Using Three Light Setup for the Perfect White Background Headshot

There's a lot of different reasons why someone would need a new headshot, but producing one with a pure white background may not be the simplest task.

In this video, photographer Jeff Carpenter of Readylight Media shares one of his favorite setups to produce a pure white background headshot. Out of all the different ways to shoot a headshot with a pure white background, Carpenter says this is one of his easiest setups that's also great to take on location. This set up includes using three Paul C. Buff DigiBee units with a V-Flat World's V-Flat on the white side. Carpenter even offers more affordable solutions for the large background modifier he uses, not to mention the V-Flat can easily be substituted out with a white reflector or white foam board for a few dollars if even that. Carpenter also talks about the distance between the subject and lights, including the power needs to make sure to get a clean headshot without spill light affect your image. 

What are your thoughts on this setup? What setup do you find yourself going back to when looking to shoot headshots with a pure white background? Leave some of your favorite setups in the comments below. 

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Tony Northrup's picture

Notice that the pics are really low-contrast - if you try to shoot a 100% white background in the studio you'l almost always get this effect because of the heavy backlighting. Higher-end lenses, especially primes with lots of anti-reflective coatings, tend to be much better at handling this (check our comparison of the new vs old Canon 70-200 EF lenses to see an example of the difference it can make).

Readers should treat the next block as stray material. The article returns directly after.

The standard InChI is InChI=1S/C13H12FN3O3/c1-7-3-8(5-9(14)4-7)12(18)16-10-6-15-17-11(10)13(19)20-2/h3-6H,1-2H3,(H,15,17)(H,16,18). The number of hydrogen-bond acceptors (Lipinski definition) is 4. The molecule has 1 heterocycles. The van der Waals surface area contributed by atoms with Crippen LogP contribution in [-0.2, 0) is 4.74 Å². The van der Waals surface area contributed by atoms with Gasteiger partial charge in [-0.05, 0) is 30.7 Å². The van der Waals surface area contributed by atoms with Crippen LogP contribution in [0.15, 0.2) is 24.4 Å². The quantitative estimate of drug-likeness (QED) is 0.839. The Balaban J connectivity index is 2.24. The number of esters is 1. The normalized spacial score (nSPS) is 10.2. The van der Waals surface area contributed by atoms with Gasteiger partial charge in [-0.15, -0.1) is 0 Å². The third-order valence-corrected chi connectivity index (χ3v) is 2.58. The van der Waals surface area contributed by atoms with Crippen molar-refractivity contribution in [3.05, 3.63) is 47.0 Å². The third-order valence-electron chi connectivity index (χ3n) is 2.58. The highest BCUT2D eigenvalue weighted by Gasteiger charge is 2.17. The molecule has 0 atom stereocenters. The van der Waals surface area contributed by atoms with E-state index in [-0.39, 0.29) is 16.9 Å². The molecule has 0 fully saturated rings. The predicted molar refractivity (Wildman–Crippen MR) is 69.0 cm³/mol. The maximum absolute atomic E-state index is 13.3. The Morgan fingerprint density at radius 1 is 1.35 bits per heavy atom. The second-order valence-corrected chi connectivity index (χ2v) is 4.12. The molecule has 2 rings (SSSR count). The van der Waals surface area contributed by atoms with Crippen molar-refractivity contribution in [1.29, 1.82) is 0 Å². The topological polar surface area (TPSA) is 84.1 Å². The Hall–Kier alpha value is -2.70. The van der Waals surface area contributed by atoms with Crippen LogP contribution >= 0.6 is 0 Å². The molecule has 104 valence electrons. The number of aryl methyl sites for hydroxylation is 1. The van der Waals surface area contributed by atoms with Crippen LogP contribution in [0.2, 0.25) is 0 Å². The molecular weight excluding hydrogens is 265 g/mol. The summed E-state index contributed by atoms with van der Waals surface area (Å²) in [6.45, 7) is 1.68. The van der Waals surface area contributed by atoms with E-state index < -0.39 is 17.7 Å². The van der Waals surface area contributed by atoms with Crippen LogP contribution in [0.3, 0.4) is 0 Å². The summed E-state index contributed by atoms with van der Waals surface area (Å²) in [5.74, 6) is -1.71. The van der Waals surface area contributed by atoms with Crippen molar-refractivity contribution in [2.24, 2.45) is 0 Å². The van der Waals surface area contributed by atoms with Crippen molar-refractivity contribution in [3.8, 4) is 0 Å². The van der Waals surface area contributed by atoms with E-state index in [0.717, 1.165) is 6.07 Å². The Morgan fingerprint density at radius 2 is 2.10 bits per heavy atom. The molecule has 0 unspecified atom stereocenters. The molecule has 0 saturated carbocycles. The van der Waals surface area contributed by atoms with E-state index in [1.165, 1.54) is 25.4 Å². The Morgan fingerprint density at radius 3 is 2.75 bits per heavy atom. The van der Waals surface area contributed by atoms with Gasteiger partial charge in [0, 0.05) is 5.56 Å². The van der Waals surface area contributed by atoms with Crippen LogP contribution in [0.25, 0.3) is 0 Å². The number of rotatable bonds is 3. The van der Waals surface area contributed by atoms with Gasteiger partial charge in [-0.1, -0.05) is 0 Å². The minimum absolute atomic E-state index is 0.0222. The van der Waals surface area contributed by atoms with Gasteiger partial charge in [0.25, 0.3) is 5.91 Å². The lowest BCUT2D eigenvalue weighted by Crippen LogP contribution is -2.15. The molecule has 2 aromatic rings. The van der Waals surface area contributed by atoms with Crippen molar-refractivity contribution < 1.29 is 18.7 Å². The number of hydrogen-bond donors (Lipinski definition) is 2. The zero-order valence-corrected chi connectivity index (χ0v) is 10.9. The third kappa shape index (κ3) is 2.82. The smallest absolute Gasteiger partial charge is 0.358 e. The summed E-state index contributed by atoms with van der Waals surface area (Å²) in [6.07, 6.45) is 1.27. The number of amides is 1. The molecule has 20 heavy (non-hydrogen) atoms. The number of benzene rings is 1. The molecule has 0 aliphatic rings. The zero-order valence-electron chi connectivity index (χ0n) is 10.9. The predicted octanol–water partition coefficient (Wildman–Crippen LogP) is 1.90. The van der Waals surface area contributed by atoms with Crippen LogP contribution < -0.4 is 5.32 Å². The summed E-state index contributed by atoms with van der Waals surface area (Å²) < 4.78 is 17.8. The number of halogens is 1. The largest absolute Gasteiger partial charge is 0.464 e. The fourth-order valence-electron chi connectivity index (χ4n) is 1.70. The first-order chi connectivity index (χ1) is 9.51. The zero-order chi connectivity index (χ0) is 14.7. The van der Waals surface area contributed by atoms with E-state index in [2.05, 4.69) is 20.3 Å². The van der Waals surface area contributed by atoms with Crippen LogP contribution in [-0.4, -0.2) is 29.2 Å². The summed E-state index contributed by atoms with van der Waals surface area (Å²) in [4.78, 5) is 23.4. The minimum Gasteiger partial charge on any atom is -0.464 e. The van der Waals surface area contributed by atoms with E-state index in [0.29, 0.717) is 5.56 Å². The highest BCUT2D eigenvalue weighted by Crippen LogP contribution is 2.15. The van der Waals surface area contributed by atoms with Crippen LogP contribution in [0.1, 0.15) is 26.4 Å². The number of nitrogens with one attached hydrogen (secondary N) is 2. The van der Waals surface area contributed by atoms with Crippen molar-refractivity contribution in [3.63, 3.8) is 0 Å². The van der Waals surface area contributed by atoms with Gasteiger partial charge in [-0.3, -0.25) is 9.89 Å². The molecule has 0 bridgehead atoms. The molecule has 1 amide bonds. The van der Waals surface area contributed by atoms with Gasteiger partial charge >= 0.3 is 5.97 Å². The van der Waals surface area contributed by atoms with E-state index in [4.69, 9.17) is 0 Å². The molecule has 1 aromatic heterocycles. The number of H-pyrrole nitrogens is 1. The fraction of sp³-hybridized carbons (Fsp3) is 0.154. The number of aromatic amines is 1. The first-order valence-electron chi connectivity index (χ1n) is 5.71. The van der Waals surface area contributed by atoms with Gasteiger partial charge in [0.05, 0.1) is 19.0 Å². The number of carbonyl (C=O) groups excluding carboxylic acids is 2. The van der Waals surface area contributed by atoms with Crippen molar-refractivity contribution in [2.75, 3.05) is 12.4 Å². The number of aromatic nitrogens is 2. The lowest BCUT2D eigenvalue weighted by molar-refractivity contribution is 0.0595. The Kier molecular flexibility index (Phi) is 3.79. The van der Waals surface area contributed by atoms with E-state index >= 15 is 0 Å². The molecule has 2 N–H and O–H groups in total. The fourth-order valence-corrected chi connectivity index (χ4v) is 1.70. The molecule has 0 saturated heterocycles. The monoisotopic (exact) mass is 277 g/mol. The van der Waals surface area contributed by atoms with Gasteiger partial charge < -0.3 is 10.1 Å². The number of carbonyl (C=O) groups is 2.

For years we shot with lower-end lenses (like a 24-105 f4) and corrected this by increasting the contrast (lowering the back point) in post. An approach we eventually developed that worked better was to reduce the backlighting, exposing it for maybe 75% grey, and then increasing the background brightness in post. Overall that produces similar results with greater contrast and sharpness.

And that's one big advantage of higher-end lenses: higher contrast, showing you closer-to-final-results in camera, and saving you having to do as much in your post-processing workflow.

J. H.'s picture

Did we see the same pictures? The first picture with proper exposed background shows a great contrast. The second is the example for a heavily overblown background exposure. This shows a low (flaring) contrast. A correct back-lighting, as seen here is not called heavy. This is the result of the (good) idea using a big box with an adjustable flash as background. This can be achieved with almost any standard 50mm prime e.g. But anyway: who has such a big octobox, 3 studio flash heads with 2 softboxes remotely triggered and adjusted and not using a better than average lens?

Deleted Account's picture

"But anyway: who has such a big octobox, 3 studio flash heads with 2 softboxes remotely triggered and adjusted and not using a better than average lens?"

Me. I shoot my headshots these days with a Nikon 105mm f/2.5 Non-AI lens. Then again, I don't shoot with a light pointed at my lens in this manner so it works just fine. I imagine that if I tried this, I could easily run into some issues, though.

J. H.'s picture

With this lens, I got the 105mm f/2.5 AI-s, there is a chance for flares. But the 85mm f/2 is o.k. and the newer 85mm as well. The 135mm AI-s works well too.

zave smith's picture

I did not watch the video but my gut reaction when looking at the cover photo was: Flair City! For many reasons you are much better off shooting on a larger white seamless. The most important being is that having a larger shooting area allows your subjects to move around a bit. People who are moving will be more relaxed and confident looking and portraits like these are all about confidence.

user 65983's picture